Online drive allows Moray school pupils to order lunches from classroom or home

Grace Rennie, P6 pupil at West End Primary School, places her lunch order.
Grace Rennie, P6 pupil at West End Primary School, places her lunch order.

Primary school children in Moray are being invited to order their school dinners online from the comfort of their own homes and classrooms.

The initiative is part of a drive from the council to invest in internet facilities across the region to bring services closer to residents.

All eight secondary schools and eight primary schools now have the ability for students and parents to pick what they want for lunch from home or anywhere in school.

The remainder of the schools are expected to be enrolled in the system in the coming weeks with further improvements likely to include the ability to pay for other items online, including uniforms and trips.

Stuart McQuaker, head teacher of West End Primary School in Elgin, said: “We’ve all got busy lives.

“Not all parents make it into school each week to purchase dinner tickets and some may be reluctant to send their children to school with cash.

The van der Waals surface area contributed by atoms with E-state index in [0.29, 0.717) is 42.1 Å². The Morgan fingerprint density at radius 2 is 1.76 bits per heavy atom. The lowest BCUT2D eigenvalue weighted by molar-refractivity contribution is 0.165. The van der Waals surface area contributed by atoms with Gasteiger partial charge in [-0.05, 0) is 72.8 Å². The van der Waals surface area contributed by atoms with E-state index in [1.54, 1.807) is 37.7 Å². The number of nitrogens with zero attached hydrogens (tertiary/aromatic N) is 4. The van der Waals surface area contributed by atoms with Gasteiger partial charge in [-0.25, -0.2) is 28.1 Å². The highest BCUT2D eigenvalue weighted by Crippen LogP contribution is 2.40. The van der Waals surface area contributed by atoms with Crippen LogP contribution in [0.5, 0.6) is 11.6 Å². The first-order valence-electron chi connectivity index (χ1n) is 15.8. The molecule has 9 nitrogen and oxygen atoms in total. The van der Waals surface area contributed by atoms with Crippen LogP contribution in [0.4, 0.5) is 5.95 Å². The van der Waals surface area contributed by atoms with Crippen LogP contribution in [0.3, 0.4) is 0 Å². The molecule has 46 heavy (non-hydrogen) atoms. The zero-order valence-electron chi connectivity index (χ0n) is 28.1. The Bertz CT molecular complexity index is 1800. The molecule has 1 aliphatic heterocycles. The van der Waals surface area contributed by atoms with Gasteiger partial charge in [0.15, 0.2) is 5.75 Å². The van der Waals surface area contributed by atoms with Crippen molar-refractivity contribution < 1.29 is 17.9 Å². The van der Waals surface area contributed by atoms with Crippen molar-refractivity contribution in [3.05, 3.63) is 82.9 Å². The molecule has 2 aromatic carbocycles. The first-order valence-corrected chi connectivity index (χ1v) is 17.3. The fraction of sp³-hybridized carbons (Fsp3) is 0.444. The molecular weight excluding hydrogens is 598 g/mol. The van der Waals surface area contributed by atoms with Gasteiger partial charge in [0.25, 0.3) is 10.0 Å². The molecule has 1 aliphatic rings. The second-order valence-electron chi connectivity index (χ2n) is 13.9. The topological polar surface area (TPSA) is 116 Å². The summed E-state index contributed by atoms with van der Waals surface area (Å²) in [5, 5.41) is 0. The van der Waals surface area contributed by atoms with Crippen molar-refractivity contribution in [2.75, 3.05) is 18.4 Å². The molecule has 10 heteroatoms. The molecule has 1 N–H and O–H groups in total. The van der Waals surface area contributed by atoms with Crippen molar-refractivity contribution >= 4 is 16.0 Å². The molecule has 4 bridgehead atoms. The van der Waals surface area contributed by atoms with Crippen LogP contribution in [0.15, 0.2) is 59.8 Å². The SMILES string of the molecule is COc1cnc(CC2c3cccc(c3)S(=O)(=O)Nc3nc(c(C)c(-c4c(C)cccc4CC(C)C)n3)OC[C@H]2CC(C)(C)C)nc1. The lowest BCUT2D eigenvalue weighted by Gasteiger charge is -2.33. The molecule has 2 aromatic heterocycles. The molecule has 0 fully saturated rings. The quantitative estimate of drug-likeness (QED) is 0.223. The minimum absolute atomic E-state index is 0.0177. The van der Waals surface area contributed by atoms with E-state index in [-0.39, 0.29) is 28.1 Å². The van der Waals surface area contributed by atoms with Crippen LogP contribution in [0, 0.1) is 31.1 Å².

“Paying online means parents have the choice to purchase as many meals in advance as they wish as well as other benefits.”

Another attraction for parents may be the addition of a transaction history that enables them to know what their child has eaten at lunch.

More than 1,000 families have already signed up to pay for school meals online since the system was launched at the beginning of the new term.

And it is estimated that more than 9,500 meals have already been paid for using the facility.

Aaron McLean, chairman of the council’s policy and resources committee, said it was vital that the authority continued to invest in online services in order to keep pace with the demands of the modern world.

He said: “Our residents expect to be able to access council services online and it’s important that we meet this expectation.

“We’ve been working with parents and carers, and school staff in the run up to introducing this and it’s great to see it up-and-running in the classroom and at home.”

Breaking